Into the Great Outdoors

Picture this: Deep blue water dotted with sailboats, the sky speckled with fluffy clouds, birds gliding and chattering, tall grasses bending against a gentle breeze.

If your reaction to such a scene is to jump into adventure, find it in Talbot County, Maryland. Located on the Eastern Shore of the Chesapeake Bay just an hour and a half from Washington D.C., picturesque settings are commonplace.

One of the Eastern Coast’s most beautiful destinations, Talbot County boasts more than 600 miles of tidal shoreline. Whether you want to make a splash into the Bay or stay on dry land, opportunities for adventure abound. Among the possibilities…

Paddleboarders enjoy the serenity of early morning at Easton Point.

Explore the Bay.

Bring your kayak, paddleboard, sailboat, or wave runner. Don’t have one? No problem! Rent from an outfitter such as Easton Cycle & Sport in Easton, Shore Pedal & Paddle in St. Michaels and Knapps Narrows Marina on Tilghman Island. Bird watching is excellent out on the water: Watch for blue heron, bald eagles, and osprey, among other species.

Take a walk on the wild side.

The trails at Pickering Creek Audubon Center meander through 400 acres of forests and fields. In Easton the 2.5-mile Rails-to-Trails trek runs along an old railroad line. In St. Michaels, the 1.3-mile Nature Trail weaves through trees, fields, neighborhoods, and a covered bridge. Don’t forget your camera!

The backroads of Talbot County are perfect for cycling.

Pedal a bike.

Stop by the Visitor Center in Easton and pick up a map that details six routes ranging from 26.7 miles to 38.2 miles, each with a different theme including Chesapeake Views, Cemetery Quest, and even a trail that highlights jousting (Maryland’s state sport). Talbot County is home to a handful of bike rental outfits including Easton Cycle and Sport (which also rents kayaks and other crafts).

Try sport fishing.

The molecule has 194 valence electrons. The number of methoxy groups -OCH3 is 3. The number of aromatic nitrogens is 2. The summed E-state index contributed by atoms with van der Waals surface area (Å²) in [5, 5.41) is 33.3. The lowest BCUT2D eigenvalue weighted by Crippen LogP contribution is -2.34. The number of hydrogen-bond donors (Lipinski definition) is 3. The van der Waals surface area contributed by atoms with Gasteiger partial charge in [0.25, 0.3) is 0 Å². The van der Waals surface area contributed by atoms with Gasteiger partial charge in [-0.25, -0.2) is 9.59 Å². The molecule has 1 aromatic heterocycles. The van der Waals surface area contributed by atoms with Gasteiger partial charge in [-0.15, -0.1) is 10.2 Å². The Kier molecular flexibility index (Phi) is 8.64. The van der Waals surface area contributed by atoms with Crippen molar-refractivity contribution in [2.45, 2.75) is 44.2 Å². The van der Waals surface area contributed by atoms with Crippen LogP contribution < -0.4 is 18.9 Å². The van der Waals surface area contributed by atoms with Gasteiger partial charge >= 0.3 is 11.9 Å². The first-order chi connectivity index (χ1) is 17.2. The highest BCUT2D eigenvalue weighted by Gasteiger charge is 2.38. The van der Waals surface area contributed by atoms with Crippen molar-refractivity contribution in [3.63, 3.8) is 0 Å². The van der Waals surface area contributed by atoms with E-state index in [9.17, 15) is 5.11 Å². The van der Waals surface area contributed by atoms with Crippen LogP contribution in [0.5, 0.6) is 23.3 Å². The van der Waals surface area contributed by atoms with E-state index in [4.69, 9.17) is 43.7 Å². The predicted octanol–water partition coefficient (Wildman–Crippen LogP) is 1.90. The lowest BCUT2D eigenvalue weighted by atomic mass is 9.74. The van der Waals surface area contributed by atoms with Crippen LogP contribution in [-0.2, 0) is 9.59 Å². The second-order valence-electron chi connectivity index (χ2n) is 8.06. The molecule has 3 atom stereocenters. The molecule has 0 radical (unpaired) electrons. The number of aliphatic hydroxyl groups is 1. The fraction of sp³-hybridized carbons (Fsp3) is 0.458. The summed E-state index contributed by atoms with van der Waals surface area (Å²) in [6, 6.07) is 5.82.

Charter captains leave from almost every port in Talbot County, including Tilghman Island and Oxford. Cast a line with any number of fishing captains for local catches like rockfish, drum, sea trout, perch, flounder, and Spanish mackerel. Half- and full-day outings are available for parties of up to six. Bait and tackle are included, as is advice from the experienced guide.

Charter a sailing tour.

Captain Iris Clarke helms the sailboat Selina II, named for her great-grandmother that her grandparents had built in 1926 as a private family yacht. Built on Long Island, N.Y., the unique boat sails steady at a max speed of seven knots. “I like to call her the pink Cadillac of cushy boats,” says Clarke, who hosts up to six passengers per outing.

Ride a ferry.

The Oxford-Bellevue Ferry, established in 1683, is the nation’s oldest operating ferry. Cross the Tred Avon River to or from Oxford, the oldest town on the Eastern Shore. Ride with a car, with a bike, or walk aboard and ride from April through November.  Click here for ferry rates.  

The skipjack H.M. Krentz offers charters in St. Michaels.

Catch a ride on a skipjack.

Though they’ve been working the Chesapeake for more than 300 years, only 16 of these original oystering boats are still operating; a few offer tours. The Skipjack H. M. Krentz, which first launched in 1955, sets sail for group charters from St. Michaels with Capt. Ed Farly.

Take a cruise.

The Patriot, a replica of a 1930s steam ferry, departs from St. Michaels for hour-long tours of the Miles River. During the trip, the captain and crew share local history that ranges from the War of 1812 to the movie Wedding Crashers. The 149-passenger ship’s route passes 200-year-old historic mansions and wildlife areas for a comprehensive Bay experience.

Learn to sail.

Get out on the water in one of the museum’s wood sailing skiffs at the Chesapeake Bay Maritime Museum in St. Michaels, built through its “Apprentice for a Day,” program. If you need help, you can learn the basic sailing skills during a private lesson. Kayaks and rowboats are also for rent as part of the program.

Start planning your escape to Talbot County, Maryland, today.

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